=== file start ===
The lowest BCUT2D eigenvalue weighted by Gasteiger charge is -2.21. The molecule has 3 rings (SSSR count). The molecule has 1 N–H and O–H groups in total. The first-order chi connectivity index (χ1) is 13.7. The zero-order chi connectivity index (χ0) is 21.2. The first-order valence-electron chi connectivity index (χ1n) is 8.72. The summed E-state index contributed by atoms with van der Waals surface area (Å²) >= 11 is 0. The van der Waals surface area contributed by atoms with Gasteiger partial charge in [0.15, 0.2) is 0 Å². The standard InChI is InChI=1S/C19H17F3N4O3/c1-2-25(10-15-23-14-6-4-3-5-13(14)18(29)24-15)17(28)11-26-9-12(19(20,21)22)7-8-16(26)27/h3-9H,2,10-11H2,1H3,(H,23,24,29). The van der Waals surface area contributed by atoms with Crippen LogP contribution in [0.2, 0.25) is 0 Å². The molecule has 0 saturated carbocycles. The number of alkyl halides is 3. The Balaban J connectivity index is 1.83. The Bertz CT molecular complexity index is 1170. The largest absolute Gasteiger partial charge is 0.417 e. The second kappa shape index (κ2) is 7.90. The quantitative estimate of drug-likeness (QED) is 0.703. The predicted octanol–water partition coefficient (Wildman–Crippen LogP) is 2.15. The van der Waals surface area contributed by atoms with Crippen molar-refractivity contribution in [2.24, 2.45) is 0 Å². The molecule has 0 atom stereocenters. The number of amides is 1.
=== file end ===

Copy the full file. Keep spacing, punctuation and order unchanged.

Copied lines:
The lowest BCUT2D eigenvalue weighted by Gasteiger charge is -2.21. The molecule has 3 rings (SSSR count). The molecule has 1 N–H and O–H groups in total. The first-order chi connectivity index (χ1) is 13.7. The zero-order chi connectivity index (χ0) is 21.2. The first-order valence-electron chi connectivity index (χ1n) is 8.72. The summed E-state index contributed by atoms with van der Waals surface area (Å²) >= 11 is 0. The van der Waals surface area contributed by atoms with Gasteiger partial charge in [0.15, 0.2) is 0 Å². The standard InChI is InChI=1S/C19H17F3N4O3/c1-2-25(10-15-23-14-6-4-3-5-13(14)18(29)24-15)17(28)11-26-9-12(19(20,21)22)7-8-16(26)27/h3-9H,2,10-11H2,1H3,(H,23,24,29). The van der Waals surface area contributed by atoms with Crippen LogP contribution in [0.2, 0.25) is 0 Å². The molecule has 0 saturated carbocycles. The number of alkyl halides is 3. The Balaban J connectivity index is 1.83. The Bertz CT molecular complexity index is 1170. The largest absolute Gasteiger partial charge is 0.417 e. The second kappa shape index (κ2) is 7.90. The quantitative estimate of drug-likeness (QED) is 0.703. The predicted octanol–water partition coefficient (Wildman–Crippen LogP) is 2.15. The van der Waals surface area contributed by atoms with Crippen molar-refractivity contribution in [2.24, 2.45) is 0 Å². The molecule has 0 atom stereocenters. The number of amides is 1.